Fighting One Invasive Species With Another
Thu January 16, 2014
Saving Hemlocks from Extinction
A tiny, invasive bug is bringing down hemlock trees from Appalachia to southern Canada. And scientists fear another treasured native tree may be going the way of the American chestnut, forever changing forest ecosystems.
Researchers at Virginia Tech are hoping to beat the invaders at their own game. They’re using a new invasive species to keep an old one in check, and save the American hemlock tree.
The bright green needles of evergreen trees shine this time of year unfazed by the cold, even as most of the forest is down for its winter nap. But a life and death battle between titans of the insect world is underway ---and the prize will be the country’s hemlock trees.
But while Hemlocks are not an economically important tree, Virginia Tech Entomologist,Tom McAvoy says they’re extremely ecologically important. “Hemlocks in the east provide a unique habitat, and no other plant species can replace it. They shade streams in the mountains that keep the temperature cool in the water. It affects trout populations. It affects a lot of breeding birds that require hemlocks to nest in.”
But for decades an invasive insect, originally from southern Japan, has been sucking the sap out of the trees in eastern North America. The pest is known as the Woolly Adelgid, for the telltale white puffs it leaves on the base of the needles.
“The Adelgid was first noticed in the early 1950s around the area of Richmond," says Entomology Professor, Scott Salom, Virginia Tech’s lead researcher on the project to save the Hemlocks. He says it took about 30 years for the foreign invaders to gain a foothold here. “And all of a sudden the spread was on, it made it to Connecticut, devastating trees in Connecticut, it started devastating trees in Virginia like the Shenandoah National Park lost of lot of old growth Hemlock and it became a visible pest.”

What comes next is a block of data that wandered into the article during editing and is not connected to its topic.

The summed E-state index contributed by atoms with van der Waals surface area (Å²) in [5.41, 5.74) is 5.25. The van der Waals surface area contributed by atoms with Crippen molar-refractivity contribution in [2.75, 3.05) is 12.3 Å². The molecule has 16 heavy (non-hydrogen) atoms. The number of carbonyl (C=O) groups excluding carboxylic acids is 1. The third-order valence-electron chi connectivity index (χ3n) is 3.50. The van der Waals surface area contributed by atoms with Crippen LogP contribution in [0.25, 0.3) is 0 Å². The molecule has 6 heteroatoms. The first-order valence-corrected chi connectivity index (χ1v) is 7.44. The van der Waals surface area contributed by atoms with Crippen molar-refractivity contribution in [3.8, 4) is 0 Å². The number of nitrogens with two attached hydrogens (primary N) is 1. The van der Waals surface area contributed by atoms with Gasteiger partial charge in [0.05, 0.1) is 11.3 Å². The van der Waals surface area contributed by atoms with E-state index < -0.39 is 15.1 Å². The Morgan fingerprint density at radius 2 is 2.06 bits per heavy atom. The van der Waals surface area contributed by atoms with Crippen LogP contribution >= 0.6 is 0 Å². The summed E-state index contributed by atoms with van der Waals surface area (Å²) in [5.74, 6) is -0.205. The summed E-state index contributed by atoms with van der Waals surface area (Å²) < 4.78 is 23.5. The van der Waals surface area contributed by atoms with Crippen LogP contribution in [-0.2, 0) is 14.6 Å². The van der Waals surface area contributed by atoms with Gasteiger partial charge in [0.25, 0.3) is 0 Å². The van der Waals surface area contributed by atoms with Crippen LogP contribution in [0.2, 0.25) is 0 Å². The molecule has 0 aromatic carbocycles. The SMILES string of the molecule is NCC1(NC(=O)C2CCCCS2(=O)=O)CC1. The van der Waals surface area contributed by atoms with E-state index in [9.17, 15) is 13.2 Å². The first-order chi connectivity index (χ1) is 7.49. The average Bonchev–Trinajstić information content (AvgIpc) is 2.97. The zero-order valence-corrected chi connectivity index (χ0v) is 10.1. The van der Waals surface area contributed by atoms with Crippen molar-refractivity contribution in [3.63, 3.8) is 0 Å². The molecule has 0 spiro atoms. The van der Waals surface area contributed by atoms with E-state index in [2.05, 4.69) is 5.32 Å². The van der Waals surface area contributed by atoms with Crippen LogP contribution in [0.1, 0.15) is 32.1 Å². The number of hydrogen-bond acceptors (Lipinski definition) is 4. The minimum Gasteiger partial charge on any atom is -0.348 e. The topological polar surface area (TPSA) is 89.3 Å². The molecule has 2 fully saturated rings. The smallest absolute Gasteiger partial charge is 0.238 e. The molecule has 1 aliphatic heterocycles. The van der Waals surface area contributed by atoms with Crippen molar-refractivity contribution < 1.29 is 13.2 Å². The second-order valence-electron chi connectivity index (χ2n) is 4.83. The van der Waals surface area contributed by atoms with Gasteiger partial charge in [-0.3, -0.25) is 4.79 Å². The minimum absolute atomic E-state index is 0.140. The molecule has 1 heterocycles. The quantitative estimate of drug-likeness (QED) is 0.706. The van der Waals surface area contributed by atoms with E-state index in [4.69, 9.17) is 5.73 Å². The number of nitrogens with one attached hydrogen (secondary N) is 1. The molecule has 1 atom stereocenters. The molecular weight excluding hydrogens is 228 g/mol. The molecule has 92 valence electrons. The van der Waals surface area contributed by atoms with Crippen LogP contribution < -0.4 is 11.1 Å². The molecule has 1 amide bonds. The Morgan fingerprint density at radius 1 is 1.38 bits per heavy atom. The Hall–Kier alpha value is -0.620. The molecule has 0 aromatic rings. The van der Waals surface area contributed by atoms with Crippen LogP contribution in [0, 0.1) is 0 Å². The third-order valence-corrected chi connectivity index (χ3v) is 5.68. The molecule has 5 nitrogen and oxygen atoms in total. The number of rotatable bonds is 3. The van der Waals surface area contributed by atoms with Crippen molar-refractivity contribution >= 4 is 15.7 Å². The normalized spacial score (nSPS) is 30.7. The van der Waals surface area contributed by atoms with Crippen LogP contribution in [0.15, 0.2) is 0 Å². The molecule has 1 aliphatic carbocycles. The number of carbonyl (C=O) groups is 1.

But now the Woolly Adelgid’s old nemesis from her home turf back on her trail. And After careful selection, testing and 7 years of quarantine a predator beetle from Japan has been released in a test forest at Virginia Tech. It’s mission; under controlled conditions, bring down the Adelgid that’s killing the Hemlocks in this 1 acre test area. And it’s this time of year when the battle heats up.
“When everything shuts down, the leaves are off the trees everything is going dormant, the adelgids wake up, are starting to grow and they’re going to continue to grow through winter. And here’s a predator that sleeps in the summer and wakes up when its prey wakes up, and becomes active when host is available," says Salom.
And this is key when it comes to fighting one invasive species by using another. Timing is everything. And rather than a winner, a state of balance between the competitors is the goal.
“But it’s a long term project. And this is really our only solution for forest environments, is to bring that predator complex from its native environment, and allow the insects to control the adelgids and keep it under control," says McAvoy.
Come spring, the question will be, have the newcomers taken a seat at the table, joining the local insect food chain and giving the Eastern hemlock a chance at survival.
Keeping Waterways Healthy